Since this is only the first week of school, I got to go in and be the special guest for grades 11, 8, and 5.  We drank tea and talked about American geography.  Each class wanted to know if I had been to Hollywood or Las Vegas and I was surprised to learn that Latvia covers approximately the same area as Maine with only a slightly larger population (2.2 million in Latvia; 1.2 million in Maine).  We also had interesting discussions about why it’s so valuable to learn English.  Ever the arrogant American, I had assumed most of the world learns English because it’s so important to communicate with us.  Turns out, it is about communication, but the motivation isn’t all that americentric.  With only a million or so native Latvian speakers, a second language is imperative if one wants to travel any distance, have varied work options, and consume media.  Imagine if each of the fifty states had its own language.

(Incidentally, Russian roads are atrocioius.)

From Jelgava, I took the bus north to Tallinn, Estonia, which turned out to be charming town pulled from a Scandinavian Fairy tale.  Some of the themed restaurants were a little kitsch, but there was plenty of other independent retail to balance their effect. Also, the ever present Irish pub.  Where else could an American, Slovenian, Australian, and Finn find common ground?

I didn’t have much time here, so besides wandering the only other event I schedule was a trip to the sauna.  While most of the nice hotels in Old Town have them, I chose to go to the one literally on the other side of the tracks – an old Soviet-era carry over.  Upon entering, I quickly found myself stripped naked and beating myself with birch twigs in a steaming 100+ degree room filled with half a dozen men who didn’t speak a word of English.  In keeping with the theory that utter ignorance often has its advantages, I was laughed at, but also was offered smoked salmon, complimentary birch twigs, and tips on how to sit without roasting my bum.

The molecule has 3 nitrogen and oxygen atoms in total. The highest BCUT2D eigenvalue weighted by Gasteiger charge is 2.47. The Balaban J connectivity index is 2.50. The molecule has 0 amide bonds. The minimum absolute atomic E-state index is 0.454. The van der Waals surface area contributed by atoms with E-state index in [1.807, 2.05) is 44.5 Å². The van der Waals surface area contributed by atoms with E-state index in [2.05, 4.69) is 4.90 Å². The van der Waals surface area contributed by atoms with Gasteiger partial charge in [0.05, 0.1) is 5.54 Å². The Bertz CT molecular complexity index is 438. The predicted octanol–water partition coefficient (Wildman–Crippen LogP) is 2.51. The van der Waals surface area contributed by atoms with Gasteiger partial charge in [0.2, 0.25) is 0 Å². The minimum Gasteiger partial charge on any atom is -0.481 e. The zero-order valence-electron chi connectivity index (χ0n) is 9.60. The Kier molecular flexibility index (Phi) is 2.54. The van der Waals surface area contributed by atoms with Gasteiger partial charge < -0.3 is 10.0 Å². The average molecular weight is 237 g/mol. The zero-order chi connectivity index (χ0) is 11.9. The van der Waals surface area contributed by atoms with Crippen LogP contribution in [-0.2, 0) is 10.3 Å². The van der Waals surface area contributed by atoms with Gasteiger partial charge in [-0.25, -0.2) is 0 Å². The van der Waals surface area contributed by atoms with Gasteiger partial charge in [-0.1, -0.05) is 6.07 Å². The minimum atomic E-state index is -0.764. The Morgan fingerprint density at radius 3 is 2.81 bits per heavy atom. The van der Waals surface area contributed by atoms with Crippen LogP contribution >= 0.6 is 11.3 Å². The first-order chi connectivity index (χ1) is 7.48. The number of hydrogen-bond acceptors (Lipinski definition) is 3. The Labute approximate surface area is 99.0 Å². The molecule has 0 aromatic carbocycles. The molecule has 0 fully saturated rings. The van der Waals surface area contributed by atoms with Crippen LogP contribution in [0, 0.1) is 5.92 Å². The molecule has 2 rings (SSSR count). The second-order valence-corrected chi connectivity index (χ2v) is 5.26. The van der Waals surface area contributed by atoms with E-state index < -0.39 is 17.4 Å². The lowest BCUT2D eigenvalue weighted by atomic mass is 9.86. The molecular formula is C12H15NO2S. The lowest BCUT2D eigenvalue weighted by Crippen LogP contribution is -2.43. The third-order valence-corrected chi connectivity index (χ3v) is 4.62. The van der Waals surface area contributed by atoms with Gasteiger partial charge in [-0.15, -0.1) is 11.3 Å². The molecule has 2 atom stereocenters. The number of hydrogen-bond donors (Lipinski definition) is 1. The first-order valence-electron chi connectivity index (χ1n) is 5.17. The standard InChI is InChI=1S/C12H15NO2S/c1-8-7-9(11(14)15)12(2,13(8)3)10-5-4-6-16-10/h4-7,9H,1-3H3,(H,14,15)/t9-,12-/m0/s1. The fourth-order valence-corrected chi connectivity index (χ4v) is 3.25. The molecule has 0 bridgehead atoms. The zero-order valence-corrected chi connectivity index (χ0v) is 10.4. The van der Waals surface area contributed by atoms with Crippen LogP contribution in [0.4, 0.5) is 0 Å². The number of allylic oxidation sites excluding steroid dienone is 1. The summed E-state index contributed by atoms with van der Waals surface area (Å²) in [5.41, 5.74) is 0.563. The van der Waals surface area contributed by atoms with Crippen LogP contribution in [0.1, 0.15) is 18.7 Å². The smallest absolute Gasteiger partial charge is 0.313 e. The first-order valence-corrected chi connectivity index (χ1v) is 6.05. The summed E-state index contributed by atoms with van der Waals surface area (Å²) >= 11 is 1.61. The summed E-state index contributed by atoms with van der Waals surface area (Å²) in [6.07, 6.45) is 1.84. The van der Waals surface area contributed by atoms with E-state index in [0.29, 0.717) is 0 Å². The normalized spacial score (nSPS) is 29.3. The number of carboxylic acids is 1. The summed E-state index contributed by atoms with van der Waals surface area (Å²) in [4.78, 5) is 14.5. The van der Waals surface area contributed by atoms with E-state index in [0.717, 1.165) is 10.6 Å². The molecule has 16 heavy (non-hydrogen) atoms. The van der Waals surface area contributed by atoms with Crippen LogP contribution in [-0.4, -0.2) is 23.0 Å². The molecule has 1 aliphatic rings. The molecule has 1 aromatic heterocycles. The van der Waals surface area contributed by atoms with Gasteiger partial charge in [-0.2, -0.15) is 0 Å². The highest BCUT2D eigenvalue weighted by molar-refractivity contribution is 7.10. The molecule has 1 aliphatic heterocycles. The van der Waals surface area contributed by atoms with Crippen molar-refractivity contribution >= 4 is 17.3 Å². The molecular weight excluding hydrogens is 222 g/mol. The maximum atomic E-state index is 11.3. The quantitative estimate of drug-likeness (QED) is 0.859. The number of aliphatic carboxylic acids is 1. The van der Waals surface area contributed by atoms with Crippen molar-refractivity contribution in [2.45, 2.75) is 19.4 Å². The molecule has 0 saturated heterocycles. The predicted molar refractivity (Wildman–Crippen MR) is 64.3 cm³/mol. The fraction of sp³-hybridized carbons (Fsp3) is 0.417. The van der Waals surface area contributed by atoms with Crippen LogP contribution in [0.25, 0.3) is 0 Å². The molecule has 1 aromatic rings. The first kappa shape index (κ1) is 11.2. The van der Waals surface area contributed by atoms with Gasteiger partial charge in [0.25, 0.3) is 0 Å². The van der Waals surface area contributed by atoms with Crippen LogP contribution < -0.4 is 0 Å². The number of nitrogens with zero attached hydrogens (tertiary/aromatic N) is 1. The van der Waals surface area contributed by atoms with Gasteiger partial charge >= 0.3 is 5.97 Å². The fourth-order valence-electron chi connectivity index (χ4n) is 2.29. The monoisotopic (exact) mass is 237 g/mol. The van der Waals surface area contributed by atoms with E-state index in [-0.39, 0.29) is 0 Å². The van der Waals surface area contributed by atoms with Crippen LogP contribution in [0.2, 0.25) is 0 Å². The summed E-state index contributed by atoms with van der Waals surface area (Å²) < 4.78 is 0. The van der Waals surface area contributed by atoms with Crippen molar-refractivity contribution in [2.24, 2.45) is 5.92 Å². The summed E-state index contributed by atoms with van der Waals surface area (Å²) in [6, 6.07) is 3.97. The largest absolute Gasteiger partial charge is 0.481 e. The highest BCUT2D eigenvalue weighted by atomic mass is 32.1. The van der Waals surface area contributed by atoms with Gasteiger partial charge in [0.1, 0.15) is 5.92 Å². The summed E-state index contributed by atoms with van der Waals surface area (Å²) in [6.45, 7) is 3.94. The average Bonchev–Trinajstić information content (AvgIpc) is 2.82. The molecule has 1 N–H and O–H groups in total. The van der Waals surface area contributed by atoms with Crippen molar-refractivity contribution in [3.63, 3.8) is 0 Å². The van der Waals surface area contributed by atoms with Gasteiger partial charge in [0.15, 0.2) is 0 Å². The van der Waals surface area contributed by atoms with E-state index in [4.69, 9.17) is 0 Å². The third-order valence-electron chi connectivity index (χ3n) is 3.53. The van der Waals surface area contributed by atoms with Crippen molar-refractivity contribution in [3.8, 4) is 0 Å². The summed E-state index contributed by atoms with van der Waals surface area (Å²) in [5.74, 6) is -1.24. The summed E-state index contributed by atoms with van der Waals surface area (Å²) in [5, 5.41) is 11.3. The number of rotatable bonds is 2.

Russia promises to bring the adventure to a whole new level.  It occurs to me that nothing I have done the past six weeks has been that disorienting.  Russia promises a new language, alphabet, culture and customs the likes of which I have never had the opportunity to run into before.  

I’ll spend the next two days in St. Petersburg, then Moscow from where I’ll leave to help with the potato harvest at a provincial orthodox monastery.  Then, the Trans-Mongolian railroad.

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One thought on “Baltics wrap-up

  1. Such exciting travels! I look forward to reading more.

    I too somewhat accidentally visited Tallinn once, and was completely charmed.

    But my overnight train ride from there to St. P. fulfilled and surpassed all Russian frontier crossing tales I’ve heard – aside from the *multiple* passport and visa checks by uniformed and surly Russians, there was the epic hoisting of each train car (still full of supposedly sleeping passengers) into the air to bang the wheels off and change them to USSR gauge…

    All well worth it though.